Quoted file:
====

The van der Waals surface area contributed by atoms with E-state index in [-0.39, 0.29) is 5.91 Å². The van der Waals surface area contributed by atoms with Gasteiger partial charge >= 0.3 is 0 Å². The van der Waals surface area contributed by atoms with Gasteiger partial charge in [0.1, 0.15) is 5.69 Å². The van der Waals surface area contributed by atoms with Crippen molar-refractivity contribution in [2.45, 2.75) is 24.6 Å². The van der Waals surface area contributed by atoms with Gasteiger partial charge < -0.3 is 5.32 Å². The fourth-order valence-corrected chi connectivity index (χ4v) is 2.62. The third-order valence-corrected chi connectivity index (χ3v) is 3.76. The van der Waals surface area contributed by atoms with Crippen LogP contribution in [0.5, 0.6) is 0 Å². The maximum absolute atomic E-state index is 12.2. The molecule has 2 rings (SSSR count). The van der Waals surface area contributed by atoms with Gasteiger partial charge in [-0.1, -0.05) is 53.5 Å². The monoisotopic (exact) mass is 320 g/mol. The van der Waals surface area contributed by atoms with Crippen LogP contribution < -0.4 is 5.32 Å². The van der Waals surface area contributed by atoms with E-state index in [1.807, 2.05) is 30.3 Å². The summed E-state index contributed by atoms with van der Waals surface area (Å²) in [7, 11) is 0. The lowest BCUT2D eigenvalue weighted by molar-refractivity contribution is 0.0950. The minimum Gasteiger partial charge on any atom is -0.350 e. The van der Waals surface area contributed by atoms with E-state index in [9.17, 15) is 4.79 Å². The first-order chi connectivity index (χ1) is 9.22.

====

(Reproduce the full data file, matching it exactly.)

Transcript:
The van der Waals surface area contributed by atoms with E-state index in [-0.39, 0.29) is 5.91 Å². The van der Waals surface area contributed by atoms with Gasteiger partial charge >= 0.3 is 0 Å². The van der Waals surface area contributed by atoms with Gasteiger partial charge in [0.1, 0.15) is 5.69 Å². The van der Waals surface area contributed by atoms with Crippen molar-refractivity contribution in [2.45, 2.75) is 24.6 Å². The van der Waals surface area contributed by atoms with Gasteiger partial charge < -0.3 is 5.32 Å². The fourth-order valence-corrected chi connectivity index (χ4v) is 2.62. The third-order valence-corrected chi connectivity index (χ3v) is 3.76. The van der Waals surface area contributed by atoms with Crippen LogP contribution in [0.5, 0.6) is 0 Å². The maximum absolute atomic E-state index is 12.2. The molecule has 2 rings (SSSR count). The van der Waals surface area contributed by atoms with Gasteiger partial charge in [-0.1, -0.05) is 53.5 Å². The monoisotopic (exact) mass is 320 g/mol. The van der Waals surface area contributed by atoms with Crippen LogP contribution < -0.4 is 5.32 Å². The van der Waals surface area contributed by atoms with E-state index in [1.807, 2.05) is 30.3 Å². The summed E-state index contributed by atoms with van der Waals surface area (Å²) in [7, 11) is 0. The lowest BCUT2D eigenvalue weighted by molar-refractivity contribution is 0.0950. The minimum Gasteiger partial charge on any atom is -0.350 e. The van der Waals surface area contributed by atoms with E-state index in [9.17, 15) is 4.79 Å². The first-order chi connectivity index (χ1) is 9.22.